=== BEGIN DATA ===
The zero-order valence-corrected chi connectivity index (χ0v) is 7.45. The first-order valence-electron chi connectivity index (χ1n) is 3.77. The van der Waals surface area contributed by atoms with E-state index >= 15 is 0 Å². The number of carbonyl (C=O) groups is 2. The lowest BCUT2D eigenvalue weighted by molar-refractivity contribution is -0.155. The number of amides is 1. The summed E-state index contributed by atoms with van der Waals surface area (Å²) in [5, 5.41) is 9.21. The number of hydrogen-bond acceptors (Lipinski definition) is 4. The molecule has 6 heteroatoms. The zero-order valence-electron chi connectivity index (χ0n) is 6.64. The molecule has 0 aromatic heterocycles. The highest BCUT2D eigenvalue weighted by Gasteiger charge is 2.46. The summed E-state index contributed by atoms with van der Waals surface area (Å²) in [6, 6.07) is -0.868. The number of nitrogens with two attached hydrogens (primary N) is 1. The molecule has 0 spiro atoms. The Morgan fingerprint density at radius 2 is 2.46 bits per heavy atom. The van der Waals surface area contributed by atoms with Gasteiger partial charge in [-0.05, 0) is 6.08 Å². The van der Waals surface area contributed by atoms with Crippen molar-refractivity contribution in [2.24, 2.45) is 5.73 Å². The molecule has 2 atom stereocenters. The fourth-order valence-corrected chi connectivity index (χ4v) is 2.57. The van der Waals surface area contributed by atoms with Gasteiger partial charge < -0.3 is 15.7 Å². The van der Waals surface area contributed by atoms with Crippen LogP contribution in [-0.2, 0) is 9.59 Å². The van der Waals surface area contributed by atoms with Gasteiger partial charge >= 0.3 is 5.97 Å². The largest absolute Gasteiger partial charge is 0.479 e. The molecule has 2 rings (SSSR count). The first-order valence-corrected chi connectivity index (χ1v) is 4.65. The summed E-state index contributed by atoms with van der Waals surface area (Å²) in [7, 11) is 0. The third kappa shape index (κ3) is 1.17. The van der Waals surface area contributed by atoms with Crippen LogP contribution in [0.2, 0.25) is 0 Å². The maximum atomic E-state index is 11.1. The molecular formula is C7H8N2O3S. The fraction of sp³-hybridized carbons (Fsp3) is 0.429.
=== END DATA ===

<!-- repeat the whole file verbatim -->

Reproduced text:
The zero-order valence-corrected chi connectivity index (χ0v) is 7.45. The first-order valence-electron chi connectivity index (χ1n) is 3.77. The van der Waals surface area contributed by atoms with E-state index >= 15 is 0 Å². The number of carbonyl (C=O) groups is 2. The lowest BCUT2D eigenvalue weighted by molar-refractivity contribution is -0.155. The number of amides is 1. The summed E-state index contributed by atoms with van der Waals surface area (Å²) in [5, 5.41) is 9.21. The number of hydrogen-bond acceptors (Lipinski definition) is 4. The molecule has 6 heteroatoms. The zero-order valence-electron chi connectivity index (χ0n) is 6.64. The molecule has 0 aromatic heterocycles. The highest BCUT2D eigenvalue weighted by Gasteiger charge is 2.46. The summed E-state index contributed by atoms with van der Waals surface area (Å²) in [6, 6.07) is -0.868. The number of nitrogens with two attached hydrogens (primary N) is 1. The molecule has 0 spiro atoms. The Morgan fingerprint density at radius 2 is 2.46 bits per heavy atom. The van der Waals surface area contributed by atoms with Gasteiger partial charge in [-0.05, 0) is 6.08 Å². The van der Waals surface area contributed by atoms with Crippen molar-refractivity contribution in [2.24, 2.45) is 5.73 Å². The molecule has 2 atom stereocenters. The fourth-order valence-corrected chi connectivity index (χ4v) is 2.57. The van der Waals surface area contributed by atoms with Gasteiger partial charge < -0.3 is 15.7 Å². The van der Waals surface area contributed by atoms with Crippen LogP contribution in [-0.2, 0) is 9.59 Å². The van der Waals surface area contributed by atoms with Gasteiger partial charge >= 0.3 is 5.97 Å². The largest absolute Gasteiger partial charge is 0.479 e. The molecule has 2 rings (SSSR count). The first-order valence-corrected chi connectivity index (χ1v) is 4.65. The summed E-state index contributed by atoms with van der Waals surface area (Å²) in [7, 11) is 0. The third kappa shape index (κ3) is 1.17. The van der Waals surface area contributed by atoms with Crippen LogP contribution in [0.2, 0.25) is 0 Å². The maximum atomic E-state index is 11.1. The molecular formula is C7H8N2O3S. The fraction of sp³-hybridized carbons (Fsp3) is 0.429.